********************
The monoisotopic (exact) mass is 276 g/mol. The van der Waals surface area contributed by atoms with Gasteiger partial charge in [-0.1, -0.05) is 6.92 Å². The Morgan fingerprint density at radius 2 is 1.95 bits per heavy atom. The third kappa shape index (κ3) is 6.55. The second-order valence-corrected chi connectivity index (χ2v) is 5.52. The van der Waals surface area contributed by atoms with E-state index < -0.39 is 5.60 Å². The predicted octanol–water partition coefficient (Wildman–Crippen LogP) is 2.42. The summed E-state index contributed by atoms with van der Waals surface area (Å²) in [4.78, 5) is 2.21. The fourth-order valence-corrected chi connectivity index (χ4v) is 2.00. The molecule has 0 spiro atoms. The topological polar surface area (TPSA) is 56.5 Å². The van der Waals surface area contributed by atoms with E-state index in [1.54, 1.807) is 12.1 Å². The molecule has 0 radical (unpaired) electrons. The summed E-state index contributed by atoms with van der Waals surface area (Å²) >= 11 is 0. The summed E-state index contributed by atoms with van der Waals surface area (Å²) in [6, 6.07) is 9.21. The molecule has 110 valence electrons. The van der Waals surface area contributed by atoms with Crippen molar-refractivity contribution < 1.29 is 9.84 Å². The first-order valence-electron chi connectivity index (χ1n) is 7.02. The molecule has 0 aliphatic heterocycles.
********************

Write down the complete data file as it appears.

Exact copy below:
The monoisotopic (exact) mass is 276 g/mol. The van der Waals surface area contributed by atoms with Gasteiger partial charge in [-0.1, -0.05) is 6.92 Å². The Morgan fingerprint density at radius 2 is 1.95 bits per heavy atom. The third kappa shape index (κ3) is 6.55. The second-order valence-corrected chi connectivity index (χ2v) is 5.52. The van der Waals surface area contributed by atoms with E-state index < -0.39 is 5.60 Å². The predicted octanol–water partition coefficient (Wildman–Crippen LogP) is 2.42. The summed E-state index contributed by atoms with van der Waals surface area (Å²) in [4.78, 5) is 2.21. The fourth-order valence-corrected chi connectivity index (χ4v) is 2.00. The molecule has 0 spiro atoms. The topological polar surface area (TPSA) is 56.5 Å². The van der Waals surface area contributed by atoms with E-state index in [1.54, 1.807) is 12.1 Å². The molecule has 0 radical (unpaired) electrons. The summed E-state index contributed by atoms with van der Waals surface area (Å²) >= 11 is 0. The summed E-state index contributed by atoms with van der Waals surface area (Å²) in [6, 6.07) is 9.21. The molecule has 110 valence electrons. The van der Waals surface area contributed by atoms with Crippen molar-refractivity contribution < 1.29 is 9.84 Å². The first-order valence-electron chi connectivity index (χ1n) is 7.02. The molecule has 0 aliphatic heterocycles.